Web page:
•  experience what it is to make the unimagined possible and real
  •   appreciate how experimentation, failure, and revision can play a valuable role in the creation of successful and innovative works
  • consider multiple and possibly divergent solutions to a problem
  • explore the role of artistic expression in addressing issues that face society

Helpful Information to include in statement or syllabus (in addition to guidelines 1-3 above)

Examples of how progress is monitored and active mentorship is provided.

 

 

ED courses must have, as a central focus, a rigorous analysis of diversity as a constituent element across social and cultural domains. ED courses show how diversity is produced, understood, and enacted in the context of power relationships. Courses for which diversity in this regard is an ancillary theme, or where the student's experience of diversity is anecdotal, are not sufficient.

Common Misconceptions

Diversity should be understood as attached to issues of power and identity--it is a socially, culturally, and often politically differentiating force. It is not simply "latent" difference, or variety. Courses that deal with non-western cultures do not qualify as ED courses unless they treat diversity within those cultures.

Learning Outcomes

  • evaluate how existing social arrangements create and maintain social differences among people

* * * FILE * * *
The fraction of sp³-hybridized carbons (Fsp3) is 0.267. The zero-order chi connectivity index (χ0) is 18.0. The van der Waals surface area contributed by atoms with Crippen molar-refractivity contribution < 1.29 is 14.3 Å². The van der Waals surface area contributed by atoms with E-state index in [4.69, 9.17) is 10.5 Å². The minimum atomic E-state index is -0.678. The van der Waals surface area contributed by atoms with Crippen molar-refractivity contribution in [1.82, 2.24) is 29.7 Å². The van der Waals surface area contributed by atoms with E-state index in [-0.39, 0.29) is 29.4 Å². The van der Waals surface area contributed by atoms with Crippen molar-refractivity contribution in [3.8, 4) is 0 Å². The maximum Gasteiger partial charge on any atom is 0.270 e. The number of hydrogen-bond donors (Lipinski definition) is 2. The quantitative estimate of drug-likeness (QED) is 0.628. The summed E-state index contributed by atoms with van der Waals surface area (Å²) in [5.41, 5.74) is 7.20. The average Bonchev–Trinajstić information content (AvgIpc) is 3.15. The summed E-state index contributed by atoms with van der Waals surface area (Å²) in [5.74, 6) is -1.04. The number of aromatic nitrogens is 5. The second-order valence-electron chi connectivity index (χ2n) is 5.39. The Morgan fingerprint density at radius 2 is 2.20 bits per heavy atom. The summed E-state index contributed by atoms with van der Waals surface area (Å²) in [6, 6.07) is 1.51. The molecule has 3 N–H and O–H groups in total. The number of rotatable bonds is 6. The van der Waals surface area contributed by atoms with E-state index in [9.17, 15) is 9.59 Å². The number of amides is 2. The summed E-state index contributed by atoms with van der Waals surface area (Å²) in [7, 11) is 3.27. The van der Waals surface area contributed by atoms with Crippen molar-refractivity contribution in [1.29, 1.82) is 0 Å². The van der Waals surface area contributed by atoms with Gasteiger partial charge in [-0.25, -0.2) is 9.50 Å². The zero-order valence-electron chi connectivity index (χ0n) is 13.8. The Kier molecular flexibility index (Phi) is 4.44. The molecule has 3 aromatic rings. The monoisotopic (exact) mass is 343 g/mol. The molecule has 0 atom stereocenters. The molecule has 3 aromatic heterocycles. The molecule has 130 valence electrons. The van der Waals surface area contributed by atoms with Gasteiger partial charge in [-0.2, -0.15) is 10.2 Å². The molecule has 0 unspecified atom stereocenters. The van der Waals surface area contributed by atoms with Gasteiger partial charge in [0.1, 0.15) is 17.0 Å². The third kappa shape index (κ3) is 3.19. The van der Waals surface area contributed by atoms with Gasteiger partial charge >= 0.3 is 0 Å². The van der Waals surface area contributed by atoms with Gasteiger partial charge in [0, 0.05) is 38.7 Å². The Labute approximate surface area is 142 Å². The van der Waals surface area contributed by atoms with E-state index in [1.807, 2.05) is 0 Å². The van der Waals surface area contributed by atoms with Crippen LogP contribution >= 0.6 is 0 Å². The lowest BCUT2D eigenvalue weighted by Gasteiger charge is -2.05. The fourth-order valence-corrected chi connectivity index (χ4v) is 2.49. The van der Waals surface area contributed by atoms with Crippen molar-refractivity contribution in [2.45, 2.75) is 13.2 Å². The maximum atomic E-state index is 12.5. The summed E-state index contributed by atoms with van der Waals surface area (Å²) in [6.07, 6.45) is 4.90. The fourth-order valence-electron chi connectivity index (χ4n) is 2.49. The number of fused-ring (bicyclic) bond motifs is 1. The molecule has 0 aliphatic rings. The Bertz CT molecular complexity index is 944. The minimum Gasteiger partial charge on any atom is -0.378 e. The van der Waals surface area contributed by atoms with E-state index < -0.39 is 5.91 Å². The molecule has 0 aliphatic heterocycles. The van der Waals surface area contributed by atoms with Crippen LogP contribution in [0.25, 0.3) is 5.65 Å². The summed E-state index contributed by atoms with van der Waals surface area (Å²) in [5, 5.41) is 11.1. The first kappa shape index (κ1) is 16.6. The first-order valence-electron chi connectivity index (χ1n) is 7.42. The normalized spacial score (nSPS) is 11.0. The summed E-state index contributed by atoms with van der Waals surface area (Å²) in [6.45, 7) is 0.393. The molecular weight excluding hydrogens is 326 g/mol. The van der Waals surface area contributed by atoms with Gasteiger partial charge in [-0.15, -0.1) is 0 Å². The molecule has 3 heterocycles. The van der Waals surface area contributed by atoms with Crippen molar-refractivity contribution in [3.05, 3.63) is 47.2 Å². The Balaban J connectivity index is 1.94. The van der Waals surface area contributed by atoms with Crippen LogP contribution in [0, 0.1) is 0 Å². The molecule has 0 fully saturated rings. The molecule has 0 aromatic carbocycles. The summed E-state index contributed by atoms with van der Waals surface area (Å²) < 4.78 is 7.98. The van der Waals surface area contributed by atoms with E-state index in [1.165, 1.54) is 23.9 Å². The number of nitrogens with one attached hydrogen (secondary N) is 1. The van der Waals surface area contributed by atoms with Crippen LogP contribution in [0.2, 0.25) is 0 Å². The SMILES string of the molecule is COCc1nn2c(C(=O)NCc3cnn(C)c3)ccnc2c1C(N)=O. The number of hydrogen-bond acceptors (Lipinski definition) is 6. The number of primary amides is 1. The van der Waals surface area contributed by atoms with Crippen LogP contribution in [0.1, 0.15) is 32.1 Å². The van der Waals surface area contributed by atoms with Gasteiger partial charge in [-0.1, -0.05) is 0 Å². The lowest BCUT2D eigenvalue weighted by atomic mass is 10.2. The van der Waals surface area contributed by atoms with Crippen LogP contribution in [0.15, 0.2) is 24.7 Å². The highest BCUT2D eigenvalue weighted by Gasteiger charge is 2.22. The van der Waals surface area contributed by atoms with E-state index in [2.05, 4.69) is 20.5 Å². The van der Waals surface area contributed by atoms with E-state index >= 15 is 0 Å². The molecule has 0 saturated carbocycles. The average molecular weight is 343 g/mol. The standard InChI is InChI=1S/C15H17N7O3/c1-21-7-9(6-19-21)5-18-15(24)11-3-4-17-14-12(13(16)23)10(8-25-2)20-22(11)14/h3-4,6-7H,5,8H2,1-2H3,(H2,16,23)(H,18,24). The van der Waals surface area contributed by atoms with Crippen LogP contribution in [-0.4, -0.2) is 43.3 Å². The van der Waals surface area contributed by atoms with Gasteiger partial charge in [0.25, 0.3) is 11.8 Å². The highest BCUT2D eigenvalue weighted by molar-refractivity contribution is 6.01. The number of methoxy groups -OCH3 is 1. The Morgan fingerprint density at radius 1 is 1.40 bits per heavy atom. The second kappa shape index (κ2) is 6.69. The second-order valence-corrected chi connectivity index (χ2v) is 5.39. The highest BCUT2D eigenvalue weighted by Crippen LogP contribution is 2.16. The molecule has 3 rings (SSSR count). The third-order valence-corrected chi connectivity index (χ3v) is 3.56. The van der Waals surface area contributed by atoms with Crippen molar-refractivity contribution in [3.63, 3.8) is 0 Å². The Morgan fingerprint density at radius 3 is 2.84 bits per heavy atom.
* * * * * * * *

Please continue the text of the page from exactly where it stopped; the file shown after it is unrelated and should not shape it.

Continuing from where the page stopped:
• acquire an understanding of the history and traditions of diverse groups of people and how social differences have changed over time
  • manipulate challenges that surface in interactions between people with different backgrounds, worldviews, environmental opportunities, and how social contexts exacerbate or reduce these challenges
  • explore power relationships within social, racial, gendered and cultural contexts and how those relationships have changed over time
  • assess and synthesize evidence about programs and interventions designed to promote diversity and inclusion

Helpful Information to include in statement or syllabus (in addition to guidelines 1-3 above)

Brief description of how assignments approach diversity as an organizing principle.

 

 

ER courses spend a majority of course time understanding ethical theories or frameworks and, in some cases, applying such frameworks to particular policy domains or cases. Whatever the approach, ER courses must present one or more frameworks within which students can analyze ethical questions or dilemmas.

Common Misconceptions

Addressing an issue or topic that has a value component or is ethically important is not sufficient to be an ER course. The majority of the course must be devoted to meeting the key essential feature of ER, namely, enabling students to reason about ethical problems and issues. Courses that include ethics as a part, but not the main focus, do not meet the ER requirement. Analysis of cases, or discussion of ethical questions in the absence of explicit presentation of one or more frameworks, is not sufficient for ER.